Meanwhile, permissioned blockchains are suitable for applications that require high levels of security and privacy, such as:
- Identity verification
- Claims settlement
- Supply chain tracking
As with anything, it is recommended to consider the pros and cons of both DLT paradigms before committing your funds into them. In a research paper published in the Journal of Software, researchers Solat, Calvez, and Naït-Abdesselam presented a strong case as to why permissionless blockchains are better than permissioned blockchains.
The paper, entitled “Permissioned vs. Permissionless Blockchain: How and Why There Is Only One Right Choice,” presented the following arguments:
Possibility of recalculating next blocks in a closed network
A blockchain system ensures the integrity of data by verifying transactions and protecting historical transactions from tampering. This works in a permissionless network by invalidating the rest of the succeeding blocks when one block is altered.
In a permissioned network, the researchers asserted that “it is possible to recalculate all the next blocks (…) such that all altered blocks will become valid again. In other words, only chaining blocks to each other, based on the hash of the previous one, cannot ensure the integrity and security of the data and protect transactions against tampering.”
Simply chaining blocks to each other isn’t enough
Chaining blocks to each other based on the previous block’s hash isn’t enough. In the paper, the researchers demonstrated how this method “cannot ensure the integrity and the security of the data and protect transactions against tampering.”
As per the researchers, this renders the chaining of transactions no longer meaningful, and this type of blockchain becomes an “unhelpful structure.” The researchers did acknowledge the shortcomings of permissionless blockchains, as well as the appeal of permissioned blockchains. Nonetheless, they highlighted that despite permissionless blockchains’ challenges in scalability in performance, closed networks are still not a good alternative.
A permissioned blockchain does not allow open participation
The researchers argued that a closed network cannot achieve the goal of a blockchain. This is because a permissioned blockchain “does not allow open participation in either submitting transactions or participating in [the] transaction validation process.” Furthermore, “sending a transaction needs some permission beyond mere possession of some way to pay transaction fees or participants cannot fairly expect the network to resist censorship.”
According to the paper, there are three things that a blockchain system must possess all the time:
- Being public
- Being permissionless
Under this argument, openness becomes both a “compulsory and necessary feature for a blockchain network.” Permissionless blockchain networks Bitcoin and Ethereum use proof-of-work (PoW), for example, to defeat Sybil attacks. Ethereum has since shifted to proof-of-stake (PoS), which is also a consensus mechanism.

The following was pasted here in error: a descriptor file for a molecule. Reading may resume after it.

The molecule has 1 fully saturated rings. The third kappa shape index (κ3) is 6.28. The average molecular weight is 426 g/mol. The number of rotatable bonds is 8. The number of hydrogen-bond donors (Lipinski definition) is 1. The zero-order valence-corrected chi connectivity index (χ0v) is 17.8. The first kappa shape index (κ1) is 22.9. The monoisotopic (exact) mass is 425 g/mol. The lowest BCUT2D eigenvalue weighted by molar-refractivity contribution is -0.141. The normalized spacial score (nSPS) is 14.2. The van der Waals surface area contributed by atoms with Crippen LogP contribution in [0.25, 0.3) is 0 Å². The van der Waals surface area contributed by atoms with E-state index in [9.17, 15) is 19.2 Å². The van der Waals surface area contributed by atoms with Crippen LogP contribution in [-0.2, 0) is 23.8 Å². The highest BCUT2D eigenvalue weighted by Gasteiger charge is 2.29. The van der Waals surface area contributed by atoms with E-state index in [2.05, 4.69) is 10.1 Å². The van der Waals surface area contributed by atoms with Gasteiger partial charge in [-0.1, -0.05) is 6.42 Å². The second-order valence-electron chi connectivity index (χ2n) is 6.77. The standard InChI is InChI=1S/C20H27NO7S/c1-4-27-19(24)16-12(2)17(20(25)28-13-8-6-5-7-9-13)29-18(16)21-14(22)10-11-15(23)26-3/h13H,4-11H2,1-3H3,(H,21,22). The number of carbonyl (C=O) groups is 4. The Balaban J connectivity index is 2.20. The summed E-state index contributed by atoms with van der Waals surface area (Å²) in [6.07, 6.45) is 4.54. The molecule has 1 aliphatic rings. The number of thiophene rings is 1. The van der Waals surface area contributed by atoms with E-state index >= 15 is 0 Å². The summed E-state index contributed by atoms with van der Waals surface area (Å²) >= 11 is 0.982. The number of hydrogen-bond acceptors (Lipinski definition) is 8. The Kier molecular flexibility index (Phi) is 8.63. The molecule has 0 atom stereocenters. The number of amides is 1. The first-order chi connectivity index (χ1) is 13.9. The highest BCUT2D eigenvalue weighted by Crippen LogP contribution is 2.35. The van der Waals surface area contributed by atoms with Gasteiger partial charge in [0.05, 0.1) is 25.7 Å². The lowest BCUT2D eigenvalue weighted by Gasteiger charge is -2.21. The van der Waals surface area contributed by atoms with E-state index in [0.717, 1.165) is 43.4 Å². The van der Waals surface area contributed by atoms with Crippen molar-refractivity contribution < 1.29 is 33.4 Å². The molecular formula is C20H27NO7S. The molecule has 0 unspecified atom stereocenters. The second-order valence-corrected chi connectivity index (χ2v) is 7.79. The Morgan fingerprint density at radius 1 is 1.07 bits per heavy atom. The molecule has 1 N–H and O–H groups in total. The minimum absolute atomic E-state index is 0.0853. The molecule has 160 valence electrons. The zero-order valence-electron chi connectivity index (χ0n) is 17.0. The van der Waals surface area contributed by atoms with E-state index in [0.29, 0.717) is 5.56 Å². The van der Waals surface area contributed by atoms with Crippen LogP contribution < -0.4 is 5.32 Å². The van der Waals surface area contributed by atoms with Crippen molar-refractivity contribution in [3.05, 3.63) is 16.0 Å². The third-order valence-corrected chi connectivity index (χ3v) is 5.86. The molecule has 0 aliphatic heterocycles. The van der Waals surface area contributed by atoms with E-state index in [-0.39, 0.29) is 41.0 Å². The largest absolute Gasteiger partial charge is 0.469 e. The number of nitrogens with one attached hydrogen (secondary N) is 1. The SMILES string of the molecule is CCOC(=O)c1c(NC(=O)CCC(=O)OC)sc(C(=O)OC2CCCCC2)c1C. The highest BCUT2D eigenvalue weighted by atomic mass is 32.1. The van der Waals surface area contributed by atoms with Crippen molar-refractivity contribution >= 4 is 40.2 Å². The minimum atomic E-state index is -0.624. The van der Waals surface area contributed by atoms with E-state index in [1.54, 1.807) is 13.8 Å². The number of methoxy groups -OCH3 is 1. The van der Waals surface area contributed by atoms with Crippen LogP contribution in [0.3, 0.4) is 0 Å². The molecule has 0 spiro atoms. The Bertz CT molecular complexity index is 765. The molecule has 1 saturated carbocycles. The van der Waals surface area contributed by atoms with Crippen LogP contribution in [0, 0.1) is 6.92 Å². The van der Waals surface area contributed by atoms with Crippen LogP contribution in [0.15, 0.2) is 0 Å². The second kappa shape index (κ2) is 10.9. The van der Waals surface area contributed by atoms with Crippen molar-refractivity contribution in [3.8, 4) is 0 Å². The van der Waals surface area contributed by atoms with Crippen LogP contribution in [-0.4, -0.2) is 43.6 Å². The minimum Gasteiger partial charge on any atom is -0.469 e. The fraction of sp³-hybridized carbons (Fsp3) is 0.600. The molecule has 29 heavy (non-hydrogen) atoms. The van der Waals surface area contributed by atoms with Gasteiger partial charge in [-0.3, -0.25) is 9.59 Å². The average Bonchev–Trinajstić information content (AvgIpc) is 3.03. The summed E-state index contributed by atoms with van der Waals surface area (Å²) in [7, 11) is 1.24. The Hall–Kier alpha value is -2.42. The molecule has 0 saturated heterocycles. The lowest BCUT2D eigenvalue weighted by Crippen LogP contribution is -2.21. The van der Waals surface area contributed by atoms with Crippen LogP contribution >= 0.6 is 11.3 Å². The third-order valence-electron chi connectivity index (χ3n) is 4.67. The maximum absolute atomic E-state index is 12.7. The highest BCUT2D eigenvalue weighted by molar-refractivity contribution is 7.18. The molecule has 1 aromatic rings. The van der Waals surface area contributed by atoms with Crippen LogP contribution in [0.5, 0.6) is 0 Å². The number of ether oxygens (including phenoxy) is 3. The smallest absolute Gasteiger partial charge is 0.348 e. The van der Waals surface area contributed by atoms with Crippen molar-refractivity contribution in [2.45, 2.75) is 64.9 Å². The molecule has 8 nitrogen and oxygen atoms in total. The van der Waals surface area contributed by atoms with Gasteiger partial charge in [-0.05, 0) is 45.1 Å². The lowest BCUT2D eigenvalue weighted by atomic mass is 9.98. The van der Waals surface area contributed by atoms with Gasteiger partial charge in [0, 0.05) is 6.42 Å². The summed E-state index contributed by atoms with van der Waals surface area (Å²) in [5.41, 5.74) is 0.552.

These consensus mechanisms serve to prevent validators from creating spam blocks. They also effectively “force” validators to consume power to defeat the Sybil attack, as per the researchers.
With all that being said, it is still up to the organization to decide whether or not the risks and flaws associated with each network far outweigh the benefits they offer. In the next section, we’ll discuss whether or not the two paradigms can co-exist.
Can permissioned and permissionless blockchains co-exist?
As we delve deeper into this topic, it’s important to look back on the implications of Satoshi Nakamoto’s white paper, in the first place. Nakamoto is a pseudonymous figure known as the “Father of Bitcoin,” who also proposed the complete opposite to centralized institutions such as banks and other financial gatekeepers as a solution to many of the problems with modern finance.
Back in 2008, Nakamoto first outlined a decentralized peer-to-peer protocol for tracking and verifying digital transactions. The blockchain in Nakamoto’s paper was an answer to crises that highlighted the weaknesses of a centralized financial system.
Nakamoto’s blockchain, then, was a permissionless, trustless and stateless blockchain. The system could prevent double-spending and also generate clear, accessible records of transactions for all participants to inspect at any time.
As with anything tech-related, however, once it became apparent that blockchain technology could be used for multiple applications, offshoots from the original purpose were explored. Permissioned blockchains were born to “bridge the gap” between traditional blockchain technology and use cases by organizations that preferred limited access.
As we’ve outlined above, there’s a strong argument against networks with gatekeepers, so to speak. The basic reasoning is that consensus mechanisms like PoW and PoS serve that purpose.
Again, as with anything tech-related, the public (and the powers-that-be) is typically resistant to “public” technologies. We saw this in debates and public acceptance of the following since the 1990s:
- Cloud infrastructure vs. on-premise infrastructure
- Internet vs. intranets
But since they are flexible, have more benefits, and have lower barriers to entry, of course, the more public versions of these technologies will prevail. The same is true with permissionless blockchains, which are more widely used now.
However, while public technologies may be dominant, this doesn’t mean that closed technologies have no merit. It can be said that there are still specific use cases and applications that work well with closed technologies.
A permissioned blockchain’s strength lies in its efficiency. It can:
- Facilitate quick and secure trading among members within a closed group
- Create a single reference for risk management, compliance and other critical teams within an organization
- Eliminate unnecessary paperwork
So, it can be argued that in certain business settings and use cases, permissioned blockchains may be more appropriate. For one, permissioned blockchains do not require algorithms to be as complex as permissionless blockchains, since it’s only accessible to a closed group. This makes processing data and transactions more energy-efficient, with a consensus being reached more quickly as well.
The same principle applies to the internet and intranets. The internet is virtually accessible to everyone and is undeniably useful to a larger group of people, correct? However, we also cannot discount the fact that intranets are useful within organizations. A lot of workplaces use them to communicate, collaborate remotely and store confidential files.
In summary, it could be said that yes, permissionless and permissioned blockchains can coexist. It’s just that they have different purposes.